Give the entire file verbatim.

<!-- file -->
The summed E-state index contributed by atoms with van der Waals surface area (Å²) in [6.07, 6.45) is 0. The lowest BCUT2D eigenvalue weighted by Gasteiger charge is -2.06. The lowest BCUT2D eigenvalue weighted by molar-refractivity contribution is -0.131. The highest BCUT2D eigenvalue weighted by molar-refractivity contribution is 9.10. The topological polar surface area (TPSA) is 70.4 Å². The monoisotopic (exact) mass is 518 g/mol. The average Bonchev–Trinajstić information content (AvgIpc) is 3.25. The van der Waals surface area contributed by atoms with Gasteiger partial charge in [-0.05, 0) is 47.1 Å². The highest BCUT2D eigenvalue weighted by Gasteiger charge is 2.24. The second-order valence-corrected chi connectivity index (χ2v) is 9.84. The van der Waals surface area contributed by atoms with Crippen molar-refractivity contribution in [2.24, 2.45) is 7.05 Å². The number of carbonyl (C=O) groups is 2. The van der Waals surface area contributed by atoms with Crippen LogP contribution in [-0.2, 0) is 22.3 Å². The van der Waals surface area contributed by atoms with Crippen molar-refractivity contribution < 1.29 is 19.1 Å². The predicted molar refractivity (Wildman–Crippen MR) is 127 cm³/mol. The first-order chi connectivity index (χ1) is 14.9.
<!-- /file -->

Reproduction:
The summed E-state index contributed by atoms with van der Waals surface area (Å²) in [6.07, 6.45) is 0. The lowest BCUT2D eigenvalue weighted by Gasteiger charge is -2.06. The lowest BCUT2D eigenvalue weighted by molar-refractivity contribution is -0.131. The highest BCUT2D eigenvalue weighted by molar-refractivity contribution is 9.10. The topological polar surface area (TPSA) is 70.4 Å². The monoisotopic (exact) mass is 518 g/mol. The average Bonchev–Trinajstić information content (AvgIpc) is 3.25. The van der Waals surface area contributed by atoms with Gasteiger partial charge in [-0.05, 0) is 47.1 Å². The highest BCUT2D eigenvalue weighted by Gasteiger charge is 2.24. The second-order valence-corrected chi connectivity index (χ2v) is 9.84. The van der Waals surface area contributed by atoms with Crippen molar-refractivity contribution in [2.24, 2.45) is 7.05 Å². The number of carbonyl (C=O) groups is 2. The van der Waals surface area contributed by atoms with Crippen LogP contribution in [-0.2, 0) is 22.3 Å². The van der Waals surface area contributed by atoms with Crippen molar-refractivity contribution < 1.29 is 19.1 Å². The predicted molar refractivity (Wildman–Crippen MR) is 127 cm³/mol. The first-order chi connectivity index (χ1) is 14.9.